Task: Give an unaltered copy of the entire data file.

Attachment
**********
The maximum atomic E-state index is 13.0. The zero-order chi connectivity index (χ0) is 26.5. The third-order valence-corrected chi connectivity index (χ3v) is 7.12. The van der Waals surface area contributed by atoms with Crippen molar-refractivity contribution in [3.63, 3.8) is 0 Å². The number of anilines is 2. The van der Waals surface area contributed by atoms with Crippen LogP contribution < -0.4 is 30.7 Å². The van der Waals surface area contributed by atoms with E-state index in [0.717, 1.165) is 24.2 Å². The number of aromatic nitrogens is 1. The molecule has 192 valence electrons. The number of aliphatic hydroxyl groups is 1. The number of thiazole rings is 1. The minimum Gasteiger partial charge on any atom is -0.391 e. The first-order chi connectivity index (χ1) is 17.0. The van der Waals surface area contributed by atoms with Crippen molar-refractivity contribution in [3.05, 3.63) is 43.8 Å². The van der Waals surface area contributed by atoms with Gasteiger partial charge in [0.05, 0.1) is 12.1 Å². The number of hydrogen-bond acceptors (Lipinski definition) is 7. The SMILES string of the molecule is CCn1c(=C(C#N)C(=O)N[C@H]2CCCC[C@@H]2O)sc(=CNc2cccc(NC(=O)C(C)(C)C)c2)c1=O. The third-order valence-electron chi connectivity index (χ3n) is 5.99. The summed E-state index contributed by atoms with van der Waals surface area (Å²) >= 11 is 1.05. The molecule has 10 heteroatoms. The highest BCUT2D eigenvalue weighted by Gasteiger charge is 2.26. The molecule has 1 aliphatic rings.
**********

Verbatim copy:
The maximum atomic E-state index is 13.0. The zero-order chi connectivity index (χ0) is 26.5. The third-order valence-corrected chi connectivity index (χ3v) is 7.12. The van der Waals surface area contributed by atoms with Crippen molar-refractivity contribution in [3.63, 3.8) is 0 Å². The number of anilines is 2. The van der Waals surface area contributed by atoms with Crippen LogP contribution < -0.4 is 30.7 Å². The van der Waals surface area contributed by atoms with E-state index in [0.717, 1.165) is 24.2 Å². The number of aromatic nitrogens is 1. The molecule has 192 valence electrons. The number of aliphatic hydroxyl groups is 1. The number of thiazole rings is 1. The minimum Gasteiger partial charge on any atom is -0.391 e. The first-order chi connectivity index (χ1) is 17.0. The van der Waals surface area contributed by atoms with Crippen molar-refractivity contribution in [3.05, 3.63) is 43.8 Å². The van der Waals surface area contributed by atoms with Gasteiger partial charge in [0.05, 0.1) is 12.1 Å². The number of hydrogen-bond acceptors (Lipinski definition) is 7. The SMILES string of the molecule is CCn1c(=C(C#N)C(=O)N[C@H]2CCCC[C@@H]2O)sc(=CNc2cccc(NC(=O)C(C)(C)C)c2)c1=O. The third-order valence-electron chi connectivity index (χ3n) is 5.99. The summed E-state index contributed by atoms with van der Waals surface area (Å²) >= 11 is 1.05. The molecule has 10 heteroatoms. The highest BCUT2D eigenvalue weighted by Gasteiger charge is 2.26. The molecule has 1 aliphatic rings.